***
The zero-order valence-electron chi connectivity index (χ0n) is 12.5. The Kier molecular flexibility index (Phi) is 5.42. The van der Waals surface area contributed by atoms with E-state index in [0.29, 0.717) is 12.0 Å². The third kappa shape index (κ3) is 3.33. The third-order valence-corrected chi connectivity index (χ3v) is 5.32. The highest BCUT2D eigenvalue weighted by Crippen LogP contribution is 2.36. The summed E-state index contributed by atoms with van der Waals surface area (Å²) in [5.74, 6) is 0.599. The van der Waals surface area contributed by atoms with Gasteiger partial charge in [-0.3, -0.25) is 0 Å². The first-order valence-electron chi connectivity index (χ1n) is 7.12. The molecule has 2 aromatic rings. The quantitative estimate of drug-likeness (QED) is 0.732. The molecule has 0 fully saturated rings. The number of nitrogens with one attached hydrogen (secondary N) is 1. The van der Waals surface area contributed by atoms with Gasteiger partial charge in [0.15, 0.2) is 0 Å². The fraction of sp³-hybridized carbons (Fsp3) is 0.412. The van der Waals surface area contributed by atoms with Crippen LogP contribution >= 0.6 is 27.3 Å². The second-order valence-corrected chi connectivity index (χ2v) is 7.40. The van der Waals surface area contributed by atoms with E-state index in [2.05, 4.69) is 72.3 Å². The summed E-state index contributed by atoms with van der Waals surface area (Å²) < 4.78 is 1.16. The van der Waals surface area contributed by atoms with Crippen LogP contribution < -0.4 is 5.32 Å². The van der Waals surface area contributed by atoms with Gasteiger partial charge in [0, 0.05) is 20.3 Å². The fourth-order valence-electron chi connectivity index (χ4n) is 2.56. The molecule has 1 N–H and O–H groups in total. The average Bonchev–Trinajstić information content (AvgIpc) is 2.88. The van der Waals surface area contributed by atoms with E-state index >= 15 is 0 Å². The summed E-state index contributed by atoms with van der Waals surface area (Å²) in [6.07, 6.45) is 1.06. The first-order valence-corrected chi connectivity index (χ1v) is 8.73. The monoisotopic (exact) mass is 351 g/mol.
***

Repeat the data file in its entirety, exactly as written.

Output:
The zero-order valence-electron chi connectivity index (χ0n) is 12.5. The Kier molecular flexibility index (Phi) is 5.42. The van der Waals surface area contributed by atoms with E-state index in [0.29, 0.717) is 12.0 Å². The third kappa shape index (κ3) is 3.33. The third-order valence-corrected chi connectivity index (χ3v) is 5.32. The highest BCUT2D eigenvalue weighted by Crippen LogP contribution is 2.36. The summed E-state index contributed by atoms with van der Waals surface area (Å²) in [5.74, 6) is 0.599. The van der Waals surface area contributed by atoms with Gasteiger partial charge in [-0.3, -0.25) is 0 Å². The first-order valence-electron chi connectivity index (χ1n) is 7.12. The molecule has 2 aromatic rings. The quantitative estimate of drug-likeness (QED) is 0.732. The molecule has 0 fully saturated rings. The number of nitrogens with one attached hydrogen (secondary N) is 1. The van der Waals surface area contributed by atoms with Gasteiger partial charge in [0.15, 0.2) is 0 Å². The fraction of sp³-hybridized carbons (Fsp3) is 0.412. The van der Waals surface area contributed by atoms with Crippen LogP contribution >= 0.6 is 27.3 Å². The second-order valence-corrected chi connectivity index (χ2v) is 7.40. The van der Waals surface area contributed by atoms with E-state index in [2.05, 4.69) is 72.3 Å². The summed E-state index contributed by atoms with van der Waals surface area (Å²) < 4.78 is 1.16. The van der Waals surface area contributed by atoms with Crippen LogP contribution < -0.4 is 5.32 Å². The van der Waals surface area contributed by atoms with Gasteiger partial charge in [0, 0.05) is 20.3 Å². The fourth-order valence-electron chi connectivity index (χ4n) is 2.56. The molecule has 1 N–H and O–H groups in total. The average Bonchev–Trinajstić information content (AvgIpc) is 2.88. The van der Waals surface area contributed by atoms with E-state index >= 15 is 0 Å². The summed E-state index contributed by atoms with van der Waals surface area (Å²) in [6.07, 6.45) is 1.06. The first-order valence-corrected chi connectivity index (χ1v) is 8.73. The monoisotopic (exact) mass is 351 g/mol.